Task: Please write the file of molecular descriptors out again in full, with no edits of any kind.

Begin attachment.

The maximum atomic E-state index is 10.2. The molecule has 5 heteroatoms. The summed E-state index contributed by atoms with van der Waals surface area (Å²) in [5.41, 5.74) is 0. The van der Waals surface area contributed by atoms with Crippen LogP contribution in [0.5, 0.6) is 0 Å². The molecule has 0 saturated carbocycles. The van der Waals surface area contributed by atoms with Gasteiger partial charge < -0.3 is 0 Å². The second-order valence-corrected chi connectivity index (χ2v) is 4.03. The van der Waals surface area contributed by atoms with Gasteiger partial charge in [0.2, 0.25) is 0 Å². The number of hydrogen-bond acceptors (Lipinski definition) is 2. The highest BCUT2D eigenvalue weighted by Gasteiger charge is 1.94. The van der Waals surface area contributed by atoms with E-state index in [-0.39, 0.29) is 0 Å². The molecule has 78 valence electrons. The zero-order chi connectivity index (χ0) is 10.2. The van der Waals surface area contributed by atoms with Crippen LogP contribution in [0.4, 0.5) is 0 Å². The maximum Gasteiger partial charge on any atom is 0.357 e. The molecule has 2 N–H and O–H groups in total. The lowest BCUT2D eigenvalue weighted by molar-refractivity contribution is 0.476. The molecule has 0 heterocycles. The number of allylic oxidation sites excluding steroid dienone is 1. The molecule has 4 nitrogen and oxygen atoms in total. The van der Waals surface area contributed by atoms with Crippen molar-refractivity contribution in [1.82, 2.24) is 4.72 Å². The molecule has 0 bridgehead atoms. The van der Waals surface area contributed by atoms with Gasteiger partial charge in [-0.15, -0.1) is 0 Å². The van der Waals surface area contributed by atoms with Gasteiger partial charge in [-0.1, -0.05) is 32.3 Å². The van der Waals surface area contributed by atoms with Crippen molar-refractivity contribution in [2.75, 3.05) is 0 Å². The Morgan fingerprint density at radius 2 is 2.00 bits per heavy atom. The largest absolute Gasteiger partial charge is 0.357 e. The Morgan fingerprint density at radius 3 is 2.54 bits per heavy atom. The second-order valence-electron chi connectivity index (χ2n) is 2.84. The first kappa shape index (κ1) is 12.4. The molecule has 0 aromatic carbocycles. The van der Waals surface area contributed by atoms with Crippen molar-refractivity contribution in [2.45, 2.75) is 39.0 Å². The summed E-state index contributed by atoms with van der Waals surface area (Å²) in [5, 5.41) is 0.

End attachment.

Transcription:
The maximum atomic E-state index is 10.2. The molecule has 5 heteroatoms. The summed E-state index contributed by atoms with van der Waals surface area (Å²) in [5.41, 5.74) is 0. The van der Waals surface area contributed by atoms with Crippen LogP contribution in [0.5, 0.6) is 0 Å². The molecule has 0 saturated carbocycles. The van der Waals surface area contributed by atoms with Gasteiger partial charge < -0.3 is 0 Å². The second-order valence-corrected chi connectivity index (χ2v) is 4.03. The van der Waals surface area contributed by atoms with Gasteiger partial charge in [0.2, 0.25) is 0 Å². The number of hydrogen-bond acceptors (Lipinski definition) is 2. The highest BCUT2D eigenvalue weighted by Gasteiger charge is 1.94. The van der Waals surface area contributed by atoms with E-state index in [-0.39, 0.29) is 0 Å². The molecule has 78 valence electrons. The zero-order chi connectivity index (χ0) is 10.2. The van der Waals surface area contributed by atoms with Crippen LogP contribution in [0.4, 0.5) is 0 Å². The maximum Gasteiger partial charge on any atom is 0.357 e. The molecule has 2 N–H and O–H groups in total. The lowest BCUT2D eigenvalue weighted by molar-refractivity contribution is 0.476. The molecule has 0 heterocycles. The number of allylic oxidation sites excluding steroid dienone is 1. The molecule has 4 nitrogen and oxygen atoms in total. The van der Waals surface area contributed by atoms with Crippen molar-refractivity contribution in [1.82, 2.24) is 4.72 Å². The molecule has 0 bridgehead atoms. The van der Waals surface area contributed by atoms with Gasteiger partial charge in [-0.15, -0.1) is 0 Å². The van der Waals surface area contributed by atoms with Gasteiger partial charge in [-0.1, -0.05) is 32.3 Å². The van der Waals surface area contributed by atoms with Crippen molar-refractivity contribution in [2.75, 3.05) is 0 Å². The Morgan fingerprint density at radius 2 is 2.00 bits per heavy atom. The largest absolute Gasteiger partial charge is 0.357 e. The Morgan fingerprint density at radius 3 is 2.54 bits per heavy atom. The second-order valence-electron chi connectivity index (χ2n) is 2.84. The first kappa shape index (κ1) is 12.4. The molecule has 0 aromatic carbocycles. The van der Waals surface area contributed by atoms with Crippen molar-refractivity contribution in [2.45, 2.75) is 39.0 Å². The summed E-state index contributed by atoms with van der Waals surface area (Å²) in [5, 5.41) is 0.